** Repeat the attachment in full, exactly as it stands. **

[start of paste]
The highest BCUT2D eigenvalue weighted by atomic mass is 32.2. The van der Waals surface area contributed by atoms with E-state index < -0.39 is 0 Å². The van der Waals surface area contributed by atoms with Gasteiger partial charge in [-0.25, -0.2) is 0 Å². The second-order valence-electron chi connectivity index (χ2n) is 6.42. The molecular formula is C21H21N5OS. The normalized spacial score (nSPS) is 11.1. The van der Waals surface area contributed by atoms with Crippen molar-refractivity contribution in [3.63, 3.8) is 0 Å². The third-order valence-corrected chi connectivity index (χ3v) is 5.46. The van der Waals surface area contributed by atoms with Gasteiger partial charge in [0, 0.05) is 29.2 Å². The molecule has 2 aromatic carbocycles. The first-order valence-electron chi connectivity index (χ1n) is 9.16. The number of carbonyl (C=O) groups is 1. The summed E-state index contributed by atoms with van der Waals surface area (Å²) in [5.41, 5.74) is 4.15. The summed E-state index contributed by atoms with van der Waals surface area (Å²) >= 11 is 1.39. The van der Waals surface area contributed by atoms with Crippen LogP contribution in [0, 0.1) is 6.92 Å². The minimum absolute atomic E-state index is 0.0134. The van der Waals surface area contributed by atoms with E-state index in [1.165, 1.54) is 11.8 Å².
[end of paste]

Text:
The highest BCUT2D eigenvalue weighted by atomic mass is 32.2. The van der Waals surface area contributed by atoms with E-state index < -0.39 is 0 Å². The van der Waals surface area contributed by atoms with Gasteiger partial charge in [-0.25, -0.2) is 0 Å². The second-order valence-electron chi connectivity index (χ2n) is 6.42. The molecular formula is C21H21N5OS. The normalized spacial score (nSPS) is 11.1. The van der Waals surface area contributed by atoms with Crippen molar-refractivity contribution in [3.63, 3.8) is 0 Å². The third-order valence-corrected chi connectivity index (χ3v) is 5.46. The van der Waals surface area contributed by atoms with Gasteiger partial charge in [0, 0.05) is 29.2 Å². The molecule has 2 aromatic carbocycles. The first-order valence-electron chi connectivity index (χ1n) is 9.16. The number of carbonyl (C=O) groups is 1. The summed E-state index contributed by atoms with van der Waals surface area (Å²) in [5.41, 5.74) is 4.15. The summed E-state index contributed by atoms with van der Waals surface area (Å²) >= 11 is 1.39. The van der Waals surface area contributed by atoms with Crippen LogP contribution in [0, 0.1) is 6.92 Å². The minimum absolute atomic E-state index is 0.0134. The van der Waals surface area contributed by atoms with E-state index in [1.165, 1.54) is 11.8 Å².